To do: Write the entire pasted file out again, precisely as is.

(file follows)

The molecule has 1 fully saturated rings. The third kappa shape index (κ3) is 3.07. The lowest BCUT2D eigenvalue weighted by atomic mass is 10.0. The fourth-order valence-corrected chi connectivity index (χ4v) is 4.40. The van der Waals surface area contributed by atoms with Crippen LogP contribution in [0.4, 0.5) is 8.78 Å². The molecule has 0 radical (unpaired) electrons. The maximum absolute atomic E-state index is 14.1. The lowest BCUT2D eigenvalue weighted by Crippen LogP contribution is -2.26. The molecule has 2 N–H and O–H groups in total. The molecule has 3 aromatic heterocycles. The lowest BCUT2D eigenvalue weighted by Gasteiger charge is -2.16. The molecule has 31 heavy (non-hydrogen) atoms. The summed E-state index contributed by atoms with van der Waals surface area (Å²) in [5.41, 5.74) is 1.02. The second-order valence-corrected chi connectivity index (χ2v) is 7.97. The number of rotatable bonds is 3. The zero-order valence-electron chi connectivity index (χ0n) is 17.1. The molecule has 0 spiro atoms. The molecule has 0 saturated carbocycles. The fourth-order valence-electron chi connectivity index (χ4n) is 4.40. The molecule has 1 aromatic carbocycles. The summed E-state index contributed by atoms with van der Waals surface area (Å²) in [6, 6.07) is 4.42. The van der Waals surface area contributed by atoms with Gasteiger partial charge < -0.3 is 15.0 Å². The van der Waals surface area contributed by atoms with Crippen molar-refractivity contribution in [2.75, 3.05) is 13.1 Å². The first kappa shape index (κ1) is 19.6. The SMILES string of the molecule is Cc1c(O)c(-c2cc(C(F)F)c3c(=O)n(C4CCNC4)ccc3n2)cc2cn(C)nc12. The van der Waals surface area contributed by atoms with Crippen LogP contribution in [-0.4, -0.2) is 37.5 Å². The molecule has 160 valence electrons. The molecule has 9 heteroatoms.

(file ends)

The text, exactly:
The molecule has 1 fully saturated rings. The third kappa shape index (κ3) is 3.07. The lowest BCUT2D eigenvalue weighted by atomic mass is 10.0. The fourth-order valence-corrected chi connectivity index (χ4v) is 4.40. The van der Waals surface area contributed by atoms with Crippen LogP contribution in [0.4, 0.5) is 8.78 Å². The molecule has 0 radical (unpaired) electrons. The maximum absolute atomic E-state index is 14.1. The lowest BCUT2D eigenvalue weighted by Crippen LogP contribution is -2.26. The molecule has 2 N–H and O–H groups in total. The molecule has 3 aromatic heterocycles. The lowest BCUT2D eigenvalue weighted by Gasteiger charge is -2.16. The molecule has 31 heavy (non-hydrogen) atoms. The summed E-state index contributed by atoms with van der Waals surface area (Å²) in [5.41, 5.74) is 1.02. The second-order valence-corrected chi connectivity index (χ2v) is 7.97. The number of rotatable bonds is 3. The zero-order valence-electron chi connectivity index (χ0n) is 17.1. The molecule has 0 spiro atoms. The molecule has 0 saturated carbocycles. The fourth-order valence-electron chi connectivity index (χ4n) is 4.40. The molecule has 1 aromatic carbocycles. The summed E-state index contributed by atoms with van der Waals surface area (Å²) in [6, 6.07) is 4.42. The van der Waals surface area contributed by atoms with Gasteiger partial charge < -0.3 is 15.0 Å². The van der Waals surface area contributed by atoms with Crippen molar-refractivity contribution in [2.75, 3.05) is 13.1 Å². The first kappa shape index (κ1) is 19.6. The SMILES string of the molecule is Cc1c(O)c(-c2cc(C(F)F)c3c(=O)n(C4CCNC4)ccc3n2)cc2cn(C)nc12. The van der Waals surface area contributed by atoms with Crippen LogP contribution in [-0.4, -0.2) is 37.5 Å². The molecule has 160 valence electrons. The molecule has 9 heteroatoms.